We have no choice ... GCT exemptions must go now
In the current debate around tax reform, perhaps one of the most talked about and vexed questions is how, if at all, we should continue to use the tax system to promote social-welfare objectives.
Let us take the example of GCT exemptions that were instituted and have been maintained by successive governments in order to reduce the retail prices of a wide range of basic foods and other essential items in the interest of protecting the poor and vulnerable in our society.
It is natural to assume that because the number of poor and dispossessed consumers exceeds, by many times, the number of rich consumers, that the government's exemption policy would have effectively provided more total relief to the poor than any unintended benefit to the rich.
But is that the case?
When we examined the issue more deeply, a bothersome picture emerged. Our own Statistical and Planning Institute did analyses of the persons who benefit from GCT
exemptions, and it turns out that our initial assumption on the benefit was wrong.
The studies show that
the exempted items are in fact consumed in much larger quantities by the
In other words, the class of persons with the
highest incomes gets the lion's share of the total amount of the benefit
of these exemptions, and not the intended beneficiaries in the poorer
segments of the society.
Those same studies indicate
that for every $100 of revenue that the Government gives up by exempting
basic foods from GCT, only about $11.40 actually benefits the poorest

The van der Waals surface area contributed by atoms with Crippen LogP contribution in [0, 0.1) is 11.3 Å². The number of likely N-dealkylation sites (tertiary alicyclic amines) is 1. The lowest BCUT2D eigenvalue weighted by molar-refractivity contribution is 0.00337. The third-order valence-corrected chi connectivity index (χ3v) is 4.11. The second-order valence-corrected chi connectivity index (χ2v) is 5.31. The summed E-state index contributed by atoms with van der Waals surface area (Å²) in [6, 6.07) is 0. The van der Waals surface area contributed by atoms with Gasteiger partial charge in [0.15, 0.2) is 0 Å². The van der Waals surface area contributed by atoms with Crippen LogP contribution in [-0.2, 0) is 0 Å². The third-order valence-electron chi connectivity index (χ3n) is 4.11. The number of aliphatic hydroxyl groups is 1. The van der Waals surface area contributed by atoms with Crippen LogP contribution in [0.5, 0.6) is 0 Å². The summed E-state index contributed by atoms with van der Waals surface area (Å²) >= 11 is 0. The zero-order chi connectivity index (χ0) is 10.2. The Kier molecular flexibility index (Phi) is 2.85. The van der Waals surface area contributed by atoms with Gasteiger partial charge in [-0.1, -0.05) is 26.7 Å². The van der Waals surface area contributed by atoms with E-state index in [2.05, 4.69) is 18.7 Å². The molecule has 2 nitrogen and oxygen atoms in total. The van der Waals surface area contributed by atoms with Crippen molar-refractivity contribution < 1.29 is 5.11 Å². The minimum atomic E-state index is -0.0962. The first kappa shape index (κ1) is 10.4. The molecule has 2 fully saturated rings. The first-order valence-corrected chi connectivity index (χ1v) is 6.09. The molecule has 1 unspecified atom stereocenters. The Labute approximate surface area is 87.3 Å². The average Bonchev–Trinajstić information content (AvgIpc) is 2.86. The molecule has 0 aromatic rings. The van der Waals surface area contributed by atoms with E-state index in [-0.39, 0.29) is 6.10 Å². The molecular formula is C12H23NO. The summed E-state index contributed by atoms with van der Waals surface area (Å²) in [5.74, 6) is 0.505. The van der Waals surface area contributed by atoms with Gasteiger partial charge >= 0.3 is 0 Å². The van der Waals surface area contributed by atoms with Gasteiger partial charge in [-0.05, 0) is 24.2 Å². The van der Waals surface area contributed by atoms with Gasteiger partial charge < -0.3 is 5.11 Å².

20 per cent of our population.
The studies also
estimate that the benefit of these exemptions to the richest 20 per cent
of the population amounts to $27.80 for every $100 of revenue - almost
two and one half times the level of the benefit enjoyed by the poorest
20 per cent of the population.
Despite the clear
disparity in the distribution of benefits between the rich and the poor
that results from this policy, the fact is that since the poor spend a
greater portion of their wages on basic food and essential items than
the rich, the importance (or utility) to the poor of the GCT exemptions
is significantly greater than in the case of wealthier
We cannot, therefore, even contemplate the
removal of GCT exemptions without considering how we may go about
replacing the value that they represent to poorer
The final point to be made, before turning
to solutions, is the effect that the current exemption policy has on the
country's fiscal accounts.
At the current 17.5 per
cent rate of GCT, exemptions cost the Government some $22.6 billion. Of
this amount, some 28 per cent or $6.3 billion makes its way into the
pockets of the wealthiest 20 per cent of the
Questions to be asked
the context of its current dire, fiscal challenges, why should the
Government continue to give up this revenue so that it can maintain a
subsidy on the consumption of the rich to the tune of $6.3
Surely, we must ask ourselves the
- Do these outcomes satisfy the objectives
we set out to achieve when we had put these policies in
- Can such a means of providing social welfare
really be said to be in the interest of the poorest segment of our
The answer, to our mind, must be a resounding
If we truly are intent on protecting the
interests of the most vulnerable in our society, then reason and
compassion would dictate that we:
exemptions, increasing the Government's resources by the total revenue
that currently gives, the majority of which benefits the
Divert substantially more than $11.40 of that
revenue into expanded social-safety net expenditures that would
compensate those with lower incomes for the immediate, increased cost
they will face from the elimination of GCT
We would argue that Government should go
even further than this, by committing itself to a process whereby
expenditures are thoroughly examined with a view to prioritising social
interventions generally that are designed not to provide handouts, but
rather to provide the means for individuals to lift themselves out of